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Is the Indian Market flooded with Smartphones? | Tech Talks

Ever since the 3G/4G boom in India, the smartphone industry has flourished to epic proportions. There has never been as high a competition in this market as it is now. From Rs 5,000 to Rs 1,00,000/- there is smartphone available in every price bracket.

Is the Indian Market flooded with Smartphones? | Tech Talks

Thanks to the technology getting cheaper and so many Chinese OEM's there are so many smartphones in the market, it is a very difficult job to zero in on a smartphone, especially in the budget segment.

So much so, that I have started thinking that the Indian market is actually flooded with Smartphones.

In this article, I would like to share my opinions on this topic.

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A Flood of Smartphones

The recently concluded month of October 2018 was famously dubbed as techtober thanks to the barrage of smartphone releases.

So many devices were launched in this month that It was hard for even tech critics and Tech YouTubers to keep track of them. One can only imagine the kind of problem a regular consumer would face.

And it seems the companies are not yet finished!

Even November has multiple device launches, mostly in India. All these launches are creating a flood of smartphones in the Indian Market. I had written a detailed article about why the flooding of Indian Market by Chinese smartphones is dangerous. You can read it below.

Chinese Smartphones flooding Indian Market is Dangerous!

A Few Years Ago...!

There was a time when smartphone companies followed a yearly cycle, where they released new devices every year. Thanks to this cycle, the yearly upgrades were usually significant and brought something new to the market.

However, amidst the sudden burst of smartphone manufacturers mainly from China and the growing competition, the one year cycle was reduced to 6 months.

Most companies now follow this release cycle. They bring out a new smartphone every 6 months. This smartphone is usually not that different from its predecessor in terms of specifications and features but thanks to increased price and being new, it allows the OEM to earn more money and stay relevant in the market.


Xiaomi and OnePlus are prime examples of this strategy.

The New Trend!

However, The smartphone manufacturers haven't stopped at that. They are now not even content with a 6-month cycle. They are releasing slight variations and upgrades of their existing devices almost every month.

Just look at Honor, OPPO and VIVO!

Almost every month, they launch a new device that looks like a clone of their existing device with slight modifications in RAM, storage and colour.

OPPO has F7, F7 pro, F9, F9 pro all at the slight price and spec differences. and they are still constantly launching newer variations almost every month.

Even Honor has so many phones at every price point. They have Huawei P20 lite, Honor Play, Huawei Nova 3i all at similar price points.

The Problem

One could argue that having so many devices provides a lot more options for the end consumer to choose from. However, that's not the case.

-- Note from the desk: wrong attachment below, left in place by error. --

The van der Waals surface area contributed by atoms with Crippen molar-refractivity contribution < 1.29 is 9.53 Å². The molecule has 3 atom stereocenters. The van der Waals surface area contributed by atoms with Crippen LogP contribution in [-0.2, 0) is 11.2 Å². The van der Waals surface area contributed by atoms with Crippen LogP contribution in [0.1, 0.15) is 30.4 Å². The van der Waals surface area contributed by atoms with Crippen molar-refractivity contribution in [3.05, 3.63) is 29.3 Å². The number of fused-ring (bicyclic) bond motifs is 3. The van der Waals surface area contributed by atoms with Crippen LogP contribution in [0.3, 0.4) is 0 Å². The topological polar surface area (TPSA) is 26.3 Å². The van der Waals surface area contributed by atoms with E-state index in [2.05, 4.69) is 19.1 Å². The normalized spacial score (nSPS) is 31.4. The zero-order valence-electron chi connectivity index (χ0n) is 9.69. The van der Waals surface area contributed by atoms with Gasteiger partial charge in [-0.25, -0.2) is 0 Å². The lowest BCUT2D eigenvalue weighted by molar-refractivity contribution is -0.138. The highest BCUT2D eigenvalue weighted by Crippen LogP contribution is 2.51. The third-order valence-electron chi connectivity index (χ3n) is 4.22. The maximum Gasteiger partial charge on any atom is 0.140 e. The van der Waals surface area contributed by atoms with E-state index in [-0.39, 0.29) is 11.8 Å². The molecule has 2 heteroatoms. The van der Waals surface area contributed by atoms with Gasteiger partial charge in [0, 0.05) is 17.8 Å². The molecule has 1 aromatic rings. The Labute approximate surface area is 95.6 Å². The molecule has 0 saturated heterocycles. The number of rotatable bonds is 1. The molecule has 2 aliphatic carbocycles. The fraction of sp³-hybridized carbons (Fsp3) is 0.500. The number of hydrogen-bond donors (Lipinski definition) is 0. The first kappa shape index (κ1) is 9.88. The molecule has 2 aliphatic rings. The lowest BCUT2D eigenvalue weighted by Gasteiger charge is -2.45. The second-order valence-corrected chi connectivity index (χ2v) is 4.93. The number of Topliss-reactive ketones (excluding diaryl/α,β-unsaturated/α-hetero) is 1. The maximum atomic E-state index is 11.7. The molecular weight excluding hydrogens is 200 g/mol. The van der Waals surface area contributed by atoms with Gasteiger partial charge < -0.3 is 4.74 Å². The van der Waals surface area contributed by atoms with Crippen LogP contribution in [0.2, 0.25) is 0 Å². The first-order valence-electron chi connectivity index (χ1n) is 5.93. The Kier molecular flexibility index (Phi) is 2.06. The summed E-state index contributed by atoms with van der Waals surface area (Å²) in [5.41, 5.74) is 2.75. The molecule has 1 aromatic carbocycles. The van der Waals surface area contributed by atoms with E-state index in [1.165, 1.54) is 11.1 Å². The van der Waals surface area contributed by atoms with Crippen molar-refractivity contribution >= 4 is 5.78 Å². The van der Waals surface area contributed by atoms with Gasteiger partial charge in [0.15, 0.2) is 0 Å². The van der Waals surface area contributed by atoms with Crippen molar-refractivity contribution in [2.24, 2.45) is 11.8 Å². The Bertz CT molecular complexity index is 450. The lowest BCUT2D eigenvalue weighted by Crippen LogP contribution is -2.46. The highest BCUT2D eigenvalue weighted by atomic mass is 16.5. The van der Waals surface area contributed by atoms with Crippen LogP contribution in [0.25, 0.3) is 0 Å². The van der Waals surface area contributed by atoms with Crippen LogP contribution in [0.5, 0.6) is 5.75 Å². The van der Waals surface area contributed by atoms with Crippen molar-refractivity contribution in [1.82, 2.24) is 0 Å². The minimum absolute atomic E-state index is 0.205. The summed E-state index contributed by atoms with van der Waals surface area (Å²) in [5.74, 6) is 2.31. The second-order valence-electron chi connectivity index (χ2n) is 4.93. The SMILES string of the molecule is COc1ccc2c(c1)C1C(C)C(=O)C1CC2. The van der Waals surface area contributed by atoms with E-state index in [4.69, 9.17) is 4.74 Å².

The smartphone manufacturers, very smartly, make every phone inferior to the other in some form. One phone may have an inferior camera, the other may have an inferior processor and the third may have an inferior battery. This is done so that no phone stands out as the perfect phone and no phone cannibalises the sales of its siblings.

However, what this so-called smart strategy of the company does is that it creates multiple products at a similar price point, none of which really stands out and can be truly recommended.

The best example of this. IMO, is the Mi A2!

This device had everything going for it. It had a great camera system for the price, a good display, specifications, design and a stock Android experience. However, Xiaomi stuffed it with a mediocre battery.

IMO, it did this so that this device would not affect the sales of Redmi Note 5 pro which has a similar price, a similar built and a similar camera setup as that of Mi A2. The only major difference is that the Mi A2 has a better processor and the Redmi Note 5 Pro has better battery life.

So, what could have been a great phone recommended by all, turned out to be another Me Too device!

Final Thoughts

The Indian Smartphone market has a huge growth potential. With so many people coming online for the first time, India is an untapped resource that many smartphone companies are fighting control.

However, in their quest for success, they are losing all focus on long-term gains and only focussing on short-term wins.

The smartphone business, like any other business, is never a T-20 match which these Chinese smartphone companies are making it be. Many companies like Coolpad have tried and perished before. And many more will in the future. 

It is a long test match which needs patience, strategy and focus on the long-term goals to win.

Flooding the India market with similar smartphones will not help anyone - neither the companies nor the people of India!



VIKALP GAUTAM
I am an ardent Techie and a Free Thinker. I love to explore new topics and technologies, and share my knowledge and views with the world.
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